The prostate is a neat little gland that hangs out in front of the rectum and makes fluid that feeds and protects sperm once they’re out in the great, big world. The prostate can become infected (called prostatitis)—which causes the gland to become inflamed and… well, it hurts. It’s a really common source of urinary tract infections for people with prostates. Sometimes prostatitis is caused by bacteria, while chronic prostatitis/chronic pelvic pain syndrome (CP/CPPS) is a little more mysterious. It’s estimated to affect 10-15% of people with prostates and accounts for 90% of prostatitis cases. Scientists currently theorize that CP/CPPS is caused initially by an event that creates inflammation or damage to the nerves in and around the prostate (this could be infection, trauma, an allergy, dysfunctional peeing, etc.), and then the nervous system starts to become hypersensitive to pain, or starts feeling pain in uninjured areas or in response to feelings that wouldn’t normally be painful. (Nickel 2009) This is called peripheral and eventually central sensitization. (Latremoliere 2009)
Prostatitis can cause pain in the lower belly, the perineum (taint), penis, scrotum, and lower back. With CP/CPPS, it takes an average of 87 weeks to diagnose even though it takes a big toll on quality of life. (Smith 2016) And we’re pretty angry about that.
Cancer & Prostatectomy
Sometimes part of or all of the prostate needs to be removed to prevent the spread of prostate or other kinds of pelvic cancers. A prostatectomy may also need to be performed if someone has an enlarged prostate or has severe urinary symptoms like urinary retention. Removal of the prostate may make receptive anal sex less pleasureable, and radition from cancer treatment can damage the rectum and anus, making receptive anal sex painful. Cancer treatment and prostatectomy can also lead to hormonal and anatomical changes that can affect someone’s overall sexual functioning, from erectile dysfunction to decreased libido. (Cheng 2021)
Hemorrhoids, Fissures, and Fistulas—Oh, My!
Hemorrhoids are swollen veins in the anus and lower rectum. About 75% of adults will experience this at some point. Some potential causes include straining on the toilet, chronic diarrhea or constipation, pregnancy, obesity, regularly lifting heavy stuff, and having anal sex ¯\_(ツ)_/¯ This can mean having (bright red) blood in your poops, pain or discomfort, itching or irritation, and inflammation.
Fissures are little cuts on the anus, usually caused by hard or large poops or sometimes having anal sex.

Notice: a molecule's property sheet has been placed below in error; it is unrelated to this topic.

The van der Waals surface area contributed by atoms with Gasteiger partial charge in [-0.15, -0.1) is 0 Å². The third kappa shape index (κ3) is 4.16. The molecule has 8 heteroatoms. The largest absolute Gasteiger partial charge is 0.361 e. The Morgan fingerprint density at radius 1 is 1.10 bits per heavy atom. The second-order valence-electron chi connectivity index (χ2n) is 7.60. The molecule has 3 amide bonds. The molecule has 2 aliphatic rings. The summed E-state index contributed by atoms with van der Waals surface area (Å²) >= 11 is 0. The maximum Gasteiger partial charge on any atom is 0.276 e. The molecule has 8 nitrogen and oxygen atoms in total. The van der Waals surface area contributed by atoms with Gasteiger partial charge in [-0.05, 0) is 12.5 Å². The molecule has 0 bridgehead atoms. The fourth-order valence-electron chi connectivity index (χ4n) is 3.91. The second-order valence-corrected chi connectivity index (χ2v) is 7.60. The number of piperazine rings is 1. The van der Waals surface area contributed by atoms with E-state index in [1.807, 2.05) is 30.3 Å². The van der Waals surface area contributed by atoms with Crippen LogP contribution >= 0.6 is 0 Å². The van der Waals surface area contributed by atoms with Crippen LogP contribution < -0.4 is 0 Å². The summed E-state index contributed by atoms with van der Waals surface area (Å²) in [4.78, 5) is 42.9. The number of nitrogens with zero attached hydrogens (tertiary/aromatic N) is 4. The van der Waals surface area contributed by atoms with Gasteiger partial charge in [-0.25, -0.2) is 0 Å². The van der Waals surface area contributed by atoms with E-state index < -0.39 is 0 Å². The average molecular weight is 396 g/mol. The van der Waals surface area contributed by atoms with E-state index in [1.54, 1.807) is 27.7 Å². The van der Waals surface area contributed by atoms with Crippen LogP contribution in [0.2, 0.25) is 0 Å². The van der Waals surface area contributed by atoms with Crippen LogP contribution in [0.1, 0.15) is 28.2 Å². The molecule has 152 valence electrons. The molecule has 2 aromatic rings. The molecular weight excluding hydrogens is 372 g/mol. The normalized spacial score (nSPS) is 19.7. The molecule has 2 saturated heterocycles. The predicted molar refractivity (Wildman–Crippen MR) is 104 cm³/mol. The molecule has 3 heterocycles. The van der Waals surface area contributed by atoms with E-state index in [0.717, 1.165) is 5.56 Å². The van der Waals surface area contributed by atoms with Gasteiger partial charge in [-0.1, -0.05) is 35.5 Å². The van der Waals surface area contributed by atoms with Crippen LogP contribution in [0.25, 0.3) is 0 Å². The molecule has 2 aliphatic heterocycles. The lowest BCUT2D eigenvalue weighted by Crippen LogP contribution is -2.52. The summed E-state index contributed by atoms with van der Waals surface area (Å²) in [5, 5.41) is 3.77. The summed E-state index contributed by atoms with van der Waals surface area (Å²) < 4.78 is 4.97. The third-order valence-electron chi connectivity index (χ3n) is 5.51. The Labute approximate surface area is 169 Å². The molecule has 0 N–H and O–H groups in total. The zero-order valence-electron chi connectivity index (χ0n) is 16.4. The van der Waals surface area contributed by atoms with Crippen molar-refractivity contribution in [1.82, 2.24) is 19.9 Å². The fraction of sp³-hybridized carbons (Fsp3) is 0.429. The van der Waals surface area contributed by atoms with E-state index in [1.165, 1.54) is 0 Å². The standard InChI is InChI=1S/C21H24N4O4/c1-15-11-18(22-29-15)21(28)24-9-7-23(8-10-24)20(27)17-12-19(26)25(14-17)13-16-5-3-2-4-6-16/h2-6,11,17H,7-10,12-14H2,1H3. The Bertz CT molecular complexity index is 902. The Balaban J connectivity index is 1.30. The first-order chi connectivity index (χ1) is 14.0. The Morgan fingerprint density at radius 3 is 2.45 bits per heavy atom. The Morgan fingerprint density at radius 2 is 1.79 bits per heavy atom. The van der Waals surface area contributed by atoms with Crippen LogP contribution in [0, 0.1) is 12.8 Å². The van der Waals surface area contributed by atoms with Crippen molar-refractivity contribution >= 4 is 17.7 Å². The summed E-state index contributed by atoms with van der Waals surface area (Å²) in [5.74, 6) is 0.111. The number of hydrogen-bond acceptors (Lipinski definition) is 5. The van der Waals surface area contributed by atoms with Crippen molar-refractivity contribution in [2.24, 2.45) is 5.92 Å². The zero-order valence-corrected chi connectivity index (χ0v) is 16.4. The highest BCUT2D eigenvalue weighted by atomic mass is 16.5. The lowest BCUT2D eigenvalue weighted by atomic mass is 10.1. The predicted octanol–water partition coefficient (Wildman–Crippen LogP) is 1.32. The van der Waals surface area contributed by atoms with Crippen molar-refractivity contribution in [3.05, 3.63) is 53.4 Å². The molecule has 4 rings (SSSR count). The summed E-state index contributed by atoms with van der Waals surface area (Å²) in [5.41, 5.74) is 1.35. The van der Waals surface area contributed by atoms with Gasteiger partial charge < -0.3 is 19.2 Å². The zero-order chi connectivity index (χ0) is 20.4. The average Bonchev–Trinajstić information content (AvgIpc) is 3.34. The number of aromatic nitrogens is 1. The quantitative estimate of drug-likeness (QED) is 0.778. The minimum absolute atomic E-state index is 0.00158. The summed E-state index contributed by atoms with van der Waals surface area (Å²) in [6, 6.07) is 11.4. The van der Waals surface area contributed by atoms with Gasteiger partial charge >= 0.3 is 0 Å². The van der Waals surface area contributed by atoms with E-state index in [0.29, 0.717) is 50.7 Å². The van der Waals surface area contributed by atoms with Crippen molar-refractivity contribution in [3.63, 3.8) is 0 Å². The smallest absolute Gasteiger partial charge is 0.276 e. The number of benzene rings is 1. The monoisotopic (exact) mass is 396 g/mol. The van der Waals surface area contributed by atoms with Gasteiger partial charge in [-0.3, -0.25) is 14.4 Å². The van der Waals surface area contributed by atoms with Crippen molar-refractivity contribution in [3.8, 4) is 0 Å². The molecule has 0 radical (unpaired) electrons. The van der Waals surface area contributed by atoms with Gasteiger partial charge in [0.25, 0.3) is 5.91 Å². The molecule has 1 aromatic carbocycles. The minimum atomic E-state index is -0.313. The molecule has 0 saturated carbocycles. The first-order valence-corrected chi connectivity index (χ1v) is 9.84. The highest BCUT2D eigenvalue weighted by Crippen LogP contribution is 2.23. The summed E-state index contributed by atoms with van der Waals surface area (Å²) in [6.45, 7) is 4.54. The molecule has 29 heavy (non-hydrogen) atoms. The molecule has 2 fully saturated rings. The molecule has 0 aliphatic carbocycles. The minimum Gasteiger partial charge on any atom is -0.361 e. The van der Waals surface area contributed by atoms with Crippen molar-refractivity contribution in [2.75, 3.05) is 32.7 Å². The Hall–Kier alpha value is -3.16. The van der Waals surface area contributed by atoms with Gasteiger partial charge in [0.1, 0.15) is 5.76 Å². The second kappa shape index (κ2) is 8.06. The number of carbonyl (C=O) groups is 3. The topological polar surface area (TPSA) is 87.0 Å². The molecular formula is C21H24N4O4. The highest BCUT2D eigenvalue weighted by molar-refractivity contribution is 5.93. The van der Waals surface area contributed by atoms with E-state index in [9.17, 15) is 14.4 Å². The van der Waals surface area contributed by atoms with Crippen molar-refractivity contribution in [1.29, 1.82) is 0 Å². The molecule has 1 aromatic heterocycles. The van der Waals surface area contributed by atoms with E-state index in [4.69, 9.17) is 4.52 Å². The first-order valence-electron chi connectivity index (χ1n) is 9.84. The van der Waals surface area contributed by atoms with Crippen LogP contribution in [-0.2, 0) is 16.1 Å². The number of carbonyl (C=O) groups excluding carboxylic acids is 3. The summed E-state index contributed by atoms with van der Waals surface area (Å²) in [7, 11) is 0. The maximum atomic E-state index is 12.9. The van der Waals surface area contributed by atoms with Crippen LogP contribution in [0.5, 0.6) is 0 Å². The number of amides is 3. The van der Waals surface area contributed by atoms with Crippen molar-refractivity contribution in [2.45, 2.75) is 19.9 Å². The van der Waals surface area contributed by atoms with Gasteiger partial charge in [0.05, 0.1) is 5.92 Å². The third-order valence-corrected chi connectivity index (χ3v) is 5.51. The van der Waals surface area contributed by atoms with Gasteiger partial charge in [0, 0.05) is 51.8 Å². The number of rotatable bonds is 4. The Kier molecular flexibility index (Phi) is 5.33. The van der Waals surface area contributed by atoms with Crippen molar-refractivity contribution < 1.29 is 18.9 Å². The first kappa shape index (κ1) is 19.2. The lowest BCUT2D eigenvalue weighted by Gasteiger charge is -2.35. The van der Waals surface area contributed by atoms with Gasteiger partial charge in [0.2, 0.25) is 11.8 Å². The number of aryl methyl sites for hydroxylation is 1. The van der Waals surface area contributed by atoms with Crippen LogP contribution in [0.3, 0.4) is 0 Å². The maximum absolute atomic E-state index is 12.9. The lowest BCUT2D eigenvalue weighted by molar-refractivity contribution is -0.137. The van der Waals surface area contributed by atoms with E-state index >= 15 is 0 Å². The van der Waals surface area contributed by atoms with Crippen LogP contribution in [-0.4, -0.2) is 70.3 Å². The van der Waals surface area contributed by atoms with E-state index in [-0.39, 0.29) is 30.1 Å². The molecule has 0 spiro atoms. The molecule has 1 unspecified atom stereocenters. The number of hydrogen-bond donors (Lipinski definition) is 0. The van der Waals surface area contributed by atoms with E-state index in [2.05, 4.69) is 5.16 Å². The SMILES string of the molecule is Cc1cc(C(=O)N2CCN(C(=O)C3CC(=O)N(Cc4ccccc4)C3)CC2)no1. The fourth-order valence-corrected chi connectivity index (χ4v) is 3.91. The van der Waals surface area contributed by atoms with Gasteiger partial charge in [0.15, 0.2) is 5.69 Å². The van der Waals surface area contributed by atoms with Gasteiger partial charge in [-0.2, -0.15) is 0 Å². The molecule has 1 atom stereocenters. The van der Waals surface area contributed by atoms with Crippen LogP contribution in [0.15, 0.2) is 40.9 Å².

Brace yourselves for this one. Bodies are absolutely remarkable. Anal fistulas happen when anal glands (located just inside the anus) become infected, forming an abscess (a swollen pocket of pus). This abscess can then, if it is drained (either on its own or surgically), form a little tunnel from the anal gland to the skin around the anus. Fistulas are basically like tiny extra buttholes. The cute little extraneous buttholes can be very painful and can cause swelling around the anus.
To wrap up this section: very bad things can happen to our buttholes, and if we try to have anal sex while experiencing any of the above, it’s likely to be a little rough.
IBS & IBD
IBS, or irritable bowel syndrome, is a condition that affects the large intestine and can cause cramping, diarrhea and/or constipation, and bloating.
Inflammatory bowel disease, or IBD, comes in two primary flavors: Crohn’s disease and ulcerative colitis. They essentially cause inflammation in the lower intestine (and the formation of sores, if we’re talking ulcerative colitis), which can then cause diarrhea, pain, and fatigue.
To our knowledge, there are no studies linking IBS and IBD to pain with anal sex, but there are studies connecting the two to pain with vaginal sex (Choung 2010, Rosenblatt 2015). Vaginas and rectums live in the same neighborhood (and IBS and IBD are disorders of the large intestine after all), so we’re going to go out on a limb here and say IBS and IBD may contribute to pain during anal sex. And it makes sense! Abdominal and gastrointestinal inflammation and distress may equal a less-than-stellar anal sex-perience.
How can I make anal sex more comfortable?
Anodyspareunia is super common, but that doesn’t mean it’s inevitable! Try these tips and tools below if anal sex is sometimes painful for you:
- Use lube that’s designed for your butt!
- Go slow—it’s not a race, friends.
- Ease into it with fingers or oral stimulation (dental dams recommended)
- Dilate with a butt plug! Check out these great options from b-Vibe.
- If anal feels too deep or it feels like there’s a lot of friction, add Ohnut into the mix!
- Relax your pelvic floor muscles with Pelvic Gym.
- If pain or discomfort persists, see a physician or a pelvic floor physical therapist.
Final friendly reminder: sex doesn’t have to be painful—and anal sex is no exception. Take it easy, be gentle with yourself and your partner(s). Remember to use condoms and dental dams, which is particularly important with the butt, because our tissue there is more fragile and susceptible to infection. If you’re having sex with a toy, be sure to use something with a base because your butt is in fact a magician and can and will make things disappear. And nobody wants to make that particular trip to the emergency room.